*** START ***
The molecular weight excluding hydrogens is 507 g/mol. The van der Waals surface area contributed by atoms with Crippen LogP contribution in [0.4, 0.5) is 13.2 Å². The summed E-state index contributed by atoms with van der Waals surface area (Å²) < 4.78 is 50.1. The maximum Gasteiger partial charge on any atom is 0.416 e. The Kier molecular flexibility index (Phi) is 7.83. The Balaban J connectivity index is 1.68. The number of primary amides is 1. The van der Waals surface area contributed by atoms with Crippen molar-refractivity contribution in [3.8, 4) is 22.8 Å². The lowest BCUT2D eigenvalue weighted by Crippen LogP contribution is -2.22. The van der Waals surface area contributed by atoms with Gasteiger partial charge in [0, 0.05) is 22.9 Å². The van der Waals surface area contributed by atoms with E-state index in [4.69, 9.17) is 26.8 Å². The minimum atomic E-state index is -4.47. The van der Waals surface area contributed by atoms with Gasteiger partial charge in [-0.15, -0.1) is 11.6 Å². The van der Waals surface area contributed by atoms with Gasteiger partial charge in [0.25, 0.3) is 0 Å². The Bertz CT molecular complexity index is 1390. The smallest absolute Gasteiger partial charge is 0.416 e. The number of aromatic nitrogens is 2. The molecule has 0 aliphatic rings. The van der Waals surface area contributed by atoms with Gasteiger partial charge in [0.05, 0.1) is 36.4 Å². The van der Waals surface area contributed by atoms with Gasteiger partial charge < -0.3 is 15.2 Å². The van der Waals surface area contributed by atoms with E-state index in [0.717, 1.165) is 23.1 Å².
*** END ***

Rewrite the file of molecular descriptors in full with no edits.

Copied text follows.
The molecular weight excluding hydrogens is 507 g/mol. The van der Waals surface area contributed by atoms with Crippen LogP contribution in [0.4, 0.5) is 13.2 Å². The summed E-state index contributed by atoms with van der Waals surface area (Å²) < 4.78 is 50.1. The maximum Gasteiger partial charge on any atom is 0.416 e. The Kier molecular flexibility index (Phi) is 7.83. The Balaban J connectivity index is 1.68. The number of primary amides is 1. The van der Waals surface area contributed by atoms with Crippen molar-refractivity contribution in [3.8, 4) is 22.8 Å². The lowest BCUT2D eigenvalue weighted by Crippen LogP contribution is -2.22. The van der Waals surface area contributed by atoms with Gasteiger partial charge in [0, 0.05) is 22.9 Å². The van der Waals surface area contributed by atoms with E-state index in [4.69, 9.17) is 26.8 Å². The minimum atomic E-state index is -4.47. The van der Waals surface area contributed by atoms with Gasteiger partial charge in [-0.15, -0.1) is 11.6 Å². The van der Waals surface area contributed by atoms with Gasteiger partial charge in [0.25, 0.3) is 0 Å². The Bertz CT molecular complexity index is 1390. The smallest absolute Gasteiger partial charge is 0.416 e. The number of aromatic nitrogens is 2. The molecule has 0 aliphatic rings. The van der Waals surface area contributed by atoms with Gasteiger partial charge in [0.05, 0.1) is 36.4 Å². The van der Waals surface area contributed by atoms with Gasteiger partial charge < -0.3 is 15.2 Å². The van der Waals surface area contributed by atoms with E-state index in [0.717, 1.165) is 23.1 Å².